Hannah Nicks, who will graduate in December with a BA double major in Art History and Studio (Ceramics Concentration), sends us the following exciting news about what she will be doing after walking across the stage to receive her diploma:
Following my December graduation, I will begin an Art Residency at Access Arts in Columbia, Missouri. At Access Arts I will be teaching two classes, Adaptive Clay Handbuilding for adults and children with special needs, and Handbuilding & Altered Forms for more advanced students. During the residency, I plan to make a body of work that I can use to apply to a graduate program for ceramics. Along with the creation of this body of work I have a number of art shows around the midwest that I am going to apply for in order to gain exhibition experience.
Congratulations to Hannah and our other graduates!
Here are a few of Hannah’s recent works for you to admire.
In October, Professor Wynne Wilbur’s Ceramics I students showed their pottery that had been inspired by ancient or medieval vessels (at least 500 years old). They hand-built the forms and use the decoration on the originals to inspire their modern interpretations. These were on view in the lobby of Ophelia Parrish.
Students completing their degrees with the BA: Liberal Arts major took over the University Gallery last week to show their work in their capstone classes. The students whose art was featured were Olivia Brady (printmaking), Akari Kinjo (fibers/sculpture), Sabrina Lavezzi (printmaking), Hannah Nicks (ceramics), Morgan Price (ceramics), and Allyson Uhles (ceramics). The reception to celebrate their exhibition was held on the Friday of their week in the gallery. These pictures show some of the work and visitors enjoying the shows.
Kimono by Akari Kinjo.
Hannah Nicks’s plates on a painted wall made the ceramic work into an elaborate design of which they were only a part.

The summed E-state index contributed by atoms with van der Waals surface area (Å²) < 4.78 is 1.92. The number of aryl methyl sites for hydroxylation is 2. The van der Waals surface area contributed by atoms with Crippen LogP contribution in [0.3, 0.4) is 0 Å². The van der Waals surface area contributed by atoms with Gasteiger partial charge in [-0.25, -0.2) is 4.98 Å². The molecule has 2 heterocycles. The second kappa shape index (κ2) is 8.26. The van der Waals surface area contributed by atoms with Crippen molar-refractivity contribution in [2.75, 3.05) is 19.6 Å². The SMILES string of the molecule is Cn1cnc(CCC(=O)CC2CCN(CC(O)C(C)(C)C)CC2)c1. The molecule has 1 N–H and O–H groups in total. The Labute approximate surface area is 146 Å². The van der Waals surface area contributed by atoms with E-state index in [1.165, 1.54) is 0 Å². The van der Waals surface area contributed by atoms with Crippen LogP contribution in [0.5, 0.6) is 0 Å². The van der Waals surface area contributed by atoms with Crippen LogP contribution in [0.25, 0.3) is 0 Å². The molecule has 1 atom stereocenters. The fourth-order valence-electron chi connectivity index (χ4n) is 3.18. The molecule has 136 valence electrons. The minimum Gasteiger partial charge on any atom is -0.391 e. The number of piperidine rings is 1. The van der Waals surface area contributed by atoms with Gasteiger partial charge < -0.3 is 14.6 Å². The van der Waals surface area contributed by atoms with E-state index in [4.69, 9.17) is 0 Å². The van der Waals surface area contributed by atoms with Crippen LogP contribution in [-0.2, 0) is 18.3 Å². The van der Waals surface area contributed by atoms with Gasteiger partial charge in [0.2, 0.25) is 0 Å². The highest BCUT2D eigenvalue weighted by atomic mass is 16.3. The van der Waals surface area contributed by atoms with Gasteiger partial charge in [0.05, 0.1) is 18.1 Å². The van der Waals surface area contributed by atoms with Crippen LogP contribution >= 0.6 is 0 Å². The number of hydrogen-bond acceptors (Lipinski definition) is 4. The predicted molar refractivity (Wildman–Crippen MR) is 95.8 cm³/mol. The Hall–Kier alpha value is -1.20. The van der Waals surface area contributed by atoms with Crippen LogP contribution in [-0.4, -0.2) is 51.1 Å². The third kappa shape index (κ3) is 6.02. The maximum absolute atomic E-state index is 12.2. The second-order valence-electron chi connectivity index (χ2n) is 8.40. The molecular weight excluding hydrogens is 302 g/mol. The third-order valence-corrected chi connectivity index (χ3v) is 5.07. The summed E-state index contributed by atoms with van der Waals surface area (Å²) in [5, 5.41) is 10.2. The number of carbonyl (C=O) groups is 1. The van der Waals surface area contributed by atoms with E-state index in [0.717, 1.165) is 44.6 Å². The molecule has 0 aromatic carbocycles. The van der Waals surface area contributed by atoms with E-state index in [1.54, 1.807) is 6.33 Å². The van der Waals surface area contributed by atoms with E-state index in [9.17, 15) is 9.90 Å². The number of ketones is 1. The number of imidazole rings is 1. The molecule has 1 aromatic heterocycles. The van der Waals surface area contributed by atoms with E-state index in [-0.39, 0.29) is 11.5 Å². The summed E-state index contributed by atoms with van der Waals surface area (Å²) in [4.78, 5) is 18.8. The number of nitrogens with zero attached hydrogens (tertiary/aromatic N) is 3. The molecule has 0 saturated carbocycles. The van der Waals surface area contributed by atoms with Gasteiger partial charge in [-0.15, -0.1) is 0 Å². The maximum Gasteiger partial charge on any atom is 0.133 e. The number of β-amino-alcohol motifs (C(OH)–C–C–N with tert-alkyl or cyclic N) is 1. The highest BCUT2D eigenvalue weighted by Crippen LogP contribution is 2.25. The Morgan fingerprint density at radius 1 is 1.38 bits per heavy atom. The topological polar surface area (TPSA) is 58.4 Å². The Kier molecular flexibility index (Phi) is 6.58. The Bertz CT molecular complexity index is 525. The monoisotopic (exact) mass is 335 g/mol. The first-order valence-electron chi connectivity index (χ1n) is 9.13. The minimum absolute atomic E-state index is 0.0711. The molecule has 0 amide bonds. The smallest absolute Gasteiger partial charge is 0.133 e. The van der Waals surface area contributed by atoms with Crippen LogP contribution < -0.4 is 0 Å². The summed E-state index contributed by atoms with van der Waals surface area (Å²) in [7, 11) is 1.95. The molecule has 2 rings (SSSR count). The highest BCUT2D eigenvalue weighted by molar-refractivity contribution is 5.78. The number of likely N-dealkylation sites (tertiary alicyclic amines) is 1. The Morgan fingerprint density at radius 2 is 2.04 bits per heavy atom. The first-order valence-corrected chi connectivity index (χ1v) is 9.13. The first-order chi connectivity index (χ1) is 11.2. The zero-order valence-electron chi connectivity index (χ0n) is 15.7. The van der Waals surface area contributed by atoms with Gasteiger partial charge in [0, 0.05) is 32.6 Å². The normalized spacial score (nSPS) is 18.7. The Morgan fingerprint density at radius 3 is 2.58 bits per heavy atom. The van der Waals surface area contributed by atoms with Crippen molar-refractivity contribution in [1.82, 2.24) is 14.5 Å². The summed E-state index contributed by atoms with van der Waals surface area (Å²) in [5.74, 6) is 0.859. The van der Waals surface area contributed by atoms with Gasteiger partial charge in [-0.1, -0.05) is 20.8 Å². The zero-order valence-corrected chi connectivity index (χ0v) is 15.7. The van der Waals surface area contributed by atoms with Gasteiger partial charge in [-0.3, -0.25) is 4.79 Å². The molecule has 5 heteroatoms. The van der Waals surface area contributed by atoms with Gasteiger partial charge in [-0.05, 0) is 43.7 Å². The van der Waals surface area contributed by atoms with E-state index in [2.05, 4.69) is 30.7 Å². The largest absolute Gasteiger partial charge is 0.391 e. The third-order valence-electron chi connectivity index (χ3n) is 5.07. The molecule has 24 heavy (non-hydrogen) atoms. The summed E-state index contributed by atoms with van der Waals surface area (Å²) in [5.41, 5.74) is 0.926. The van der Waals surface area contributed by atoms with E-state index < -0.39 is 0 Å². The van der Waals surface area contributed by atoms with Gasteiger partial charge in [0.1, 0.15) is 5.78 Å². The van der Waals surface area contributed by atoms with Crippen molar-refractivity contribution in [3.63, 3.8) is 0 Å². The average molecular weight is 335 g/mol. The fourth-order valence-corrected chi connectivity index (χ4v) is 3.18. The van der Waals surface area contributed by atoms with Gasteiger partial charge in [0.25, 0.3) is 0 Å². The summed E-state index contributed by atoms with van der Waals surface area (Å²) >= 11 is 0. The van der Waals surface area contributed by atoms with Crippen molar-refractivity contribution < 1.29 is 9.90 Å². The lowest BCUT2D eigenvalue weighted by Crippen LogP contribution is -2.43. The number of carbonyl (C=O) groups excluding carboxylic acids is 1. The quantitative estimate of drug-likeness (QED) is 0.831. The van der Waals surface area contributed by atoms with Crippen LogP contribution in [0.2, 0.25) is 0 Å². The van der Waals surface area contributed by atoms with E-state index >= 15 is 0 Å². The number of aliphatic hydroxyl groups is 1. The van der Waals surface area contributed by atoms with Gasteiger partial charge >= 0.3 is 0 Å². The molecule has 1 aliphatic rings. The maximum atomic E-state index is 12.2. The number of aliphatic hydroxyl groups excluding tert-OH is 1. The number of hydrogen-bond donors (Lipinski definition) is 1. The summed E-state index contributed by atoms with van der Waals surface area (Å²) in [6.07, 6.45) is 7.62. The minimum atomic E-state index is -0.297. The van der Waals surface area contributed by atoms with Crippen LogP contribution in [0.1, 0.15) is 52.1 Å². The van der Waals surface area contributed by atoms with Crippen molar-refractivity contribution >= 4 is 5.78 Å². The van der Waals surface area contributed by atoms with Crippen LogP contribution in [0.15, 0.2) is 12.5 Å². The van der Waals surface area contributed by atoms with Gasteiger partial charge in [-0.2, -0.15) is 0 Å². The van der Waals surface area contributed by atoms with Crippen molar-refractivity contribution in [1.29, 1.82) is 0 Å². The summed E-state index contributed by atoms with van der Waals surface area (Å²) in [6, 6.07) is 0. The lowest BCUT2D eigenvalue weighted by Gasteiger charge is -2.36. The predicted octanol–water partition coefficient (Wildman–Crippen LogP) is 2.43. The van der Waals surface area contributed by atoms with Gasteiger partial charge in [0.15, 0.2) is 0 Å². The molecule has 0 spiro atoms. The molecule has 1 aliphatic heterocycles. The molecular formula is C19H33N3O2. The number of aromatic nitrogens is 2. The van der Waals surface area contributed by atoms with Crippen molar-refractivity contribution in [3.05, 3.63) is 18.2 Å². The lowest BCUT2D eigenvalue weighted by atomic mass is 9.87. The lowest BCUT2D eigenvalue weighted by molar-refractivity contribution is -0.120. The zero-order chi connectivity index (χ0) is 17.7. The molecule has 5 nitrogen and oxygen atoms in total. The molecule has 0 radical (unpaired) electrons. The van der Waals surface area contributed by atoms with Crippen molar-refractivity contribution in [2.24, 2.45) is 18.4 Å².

The cases in the lobby of Ophelia Parrish Hall are once again filled with Ceramics I student work. The assignment from Professor Wynne Wilbur asks students to create a functional vessel inspired by a pot more than 500 years old, with decoration that might be much more recent in concept and design.
Professor Wynne Wilbur and several ceramics students attended the National Council for Education for the Ceramic Arts 50th Annual Conference in Kansas City, MO, in mid March. Among the almost 6000 in attendance, our students had a great time talking with artists and other students from across the United States and abroad. Wilbur takes students to the conference annually and this year, because it was so close, more were able to make the trip than usual.
Truman students at the opening ceremonies at NCECA 2016. From close to far: Kristin Kennedy, Josslyn Ross, Nala Turner, Morgan Price, Charles Cantrell, and Piercyn Charbonneau (Photo: Wynne Wilbur).
Chandra DeBuse, a Kansas City area artist whose work was on display in the Truman State University Gallery for the month of November, gave a workshop and lecture for Truman ceramics students (and other members of the art department) during a visit on November 9th. During the workshop she demonstrated her “drop mold” system of making pots and sculptures and had students contribute to one sculpture of a cactus that she demonstrated on. During these demonstrations, and then later during her lecture, she talked about her journey to becoming a studio artist, including her previous career as a psychologist, her education as a potter, her residency experiences, and the inspiration for and meaning of her work.
Chandra DeBuse in the Ceramics Studio at Truman, November 9th, 2015.
Kansas City ceramic artist Chandra DeBuse will be demonstrating and lecturing on her work Monday, November 9th. On her Facebook site she writes about her work: “My functional pottery incorporates narrative imagery, pattern and form to amuse and delight the user, imparting a sense of play.” Her ceramic work is on display in the University Gallery until Thanksgiving.
All Chandra DuBuse’ demonstrations will be in the Ceramics studio (OP 1260) from 9:30 to 11:30 a.m. and 1:30 to 3:30 p.m. The lecture will be at 4:00 in OP 2210 (all November 9th). Everything is free and open to the public.